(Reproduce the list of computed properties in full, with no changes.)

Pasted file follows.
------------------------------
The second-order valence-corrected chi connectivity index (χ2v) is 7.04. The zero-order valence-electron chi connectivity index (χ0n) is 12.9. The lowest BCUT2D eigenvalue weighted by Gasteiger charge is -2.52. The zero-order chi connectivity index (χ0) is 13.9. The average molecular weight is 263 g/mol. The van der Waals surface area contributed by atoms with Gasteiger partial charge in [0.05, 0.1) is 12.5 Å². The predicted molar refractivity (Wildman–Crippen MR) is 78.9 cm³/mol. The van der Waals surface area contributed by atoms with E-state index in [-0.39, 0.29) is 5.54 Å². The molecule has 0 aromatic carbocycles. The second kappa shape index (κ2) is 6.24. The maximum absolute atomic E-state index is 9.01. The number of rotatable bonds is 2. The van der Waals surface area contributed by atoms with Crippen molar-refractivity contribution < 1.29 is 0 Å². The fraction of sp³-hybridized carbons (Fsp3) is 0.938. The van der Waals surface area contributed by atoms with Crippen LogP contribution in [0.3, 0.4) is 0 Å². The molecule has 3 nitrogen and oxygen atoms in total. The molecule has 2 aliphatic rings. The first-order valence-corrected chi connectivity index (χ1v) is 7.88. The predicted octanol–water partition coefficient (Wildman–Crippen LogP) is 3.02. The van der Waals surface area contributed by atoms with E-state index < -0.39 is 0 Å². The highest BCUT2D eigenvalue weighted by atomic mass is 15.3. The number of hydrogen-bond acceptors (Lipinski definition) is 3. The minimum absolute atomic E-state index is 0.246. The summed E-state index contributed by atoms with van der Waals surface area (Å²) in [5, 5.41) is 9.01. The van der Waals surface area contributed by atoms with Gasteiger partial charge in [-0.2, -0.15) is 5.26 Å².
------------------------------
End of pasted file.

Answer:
The second-order valence-corrected chi connectivity index (χ2v) is 7.04. The zero-order valence-electron chi connectivity index (χ0n) is 12.9. The lowest BCUT2D eigenvalue weighted by Gasteiger charge is -2.52. The zero-order chi connectivity index (χ0) is 13.9. The average molecular weight is 263 g/mol. The van der Waals surface area contributed by atoms with Gasteiger partial charge in [0.05, 0.1) is 12.5 Å². The predicted molar refractivity (Wildman–Crippen MR) is 78.9 cm³/mol. The van der Waals surface area contributed by atoms with E-state index in [-0.39, 0.29) is 5.54 Å². The molecule has 0 aromatic carbocycles. The second kappa shape index (κ2) is 6.24. The maximum absolute atomic E-state index is 9.01. The number of rotatable bonds is 2. The van der Waals surface area contributed by atoms with Crippen molar-refractivity contribution < 1.29 is 0 Å². The fraction of sp³-hybridized carbons (Fsp3) is 0.938. The van der Waals surface area contributed by atoms with Crippen LogP contribution in [0.3, 0.4) is 0 Å². The molecule has 3 nitrogen and oxygen atoms in total. The molecule has 2 aliphatic rings. The first-order valence-corrected chi connectivity index (χ1v) is 7.88. The predicted octanol–water partition coefficient (Wildman–Crippen LogP) is 3.02. The van der Waals surface area contributed by atoms with E-state index < -0.39 is 0 Å². The highest BCUT2D eigenvalue weighted by atomic mass is 15.3. The number of hydrogen-bond acceptors (Lipinski definition) is 3. The minimum absolute atomic E-state index is 0.246. The summed E-state index contributed by atoms with van der Waals surface area (Å²) in [5, 5.41) is 9.01. The van der Waals surface area contributed by atoms with Gasteiger partial charge in [-0.2, -0.15) is 5.26 Å².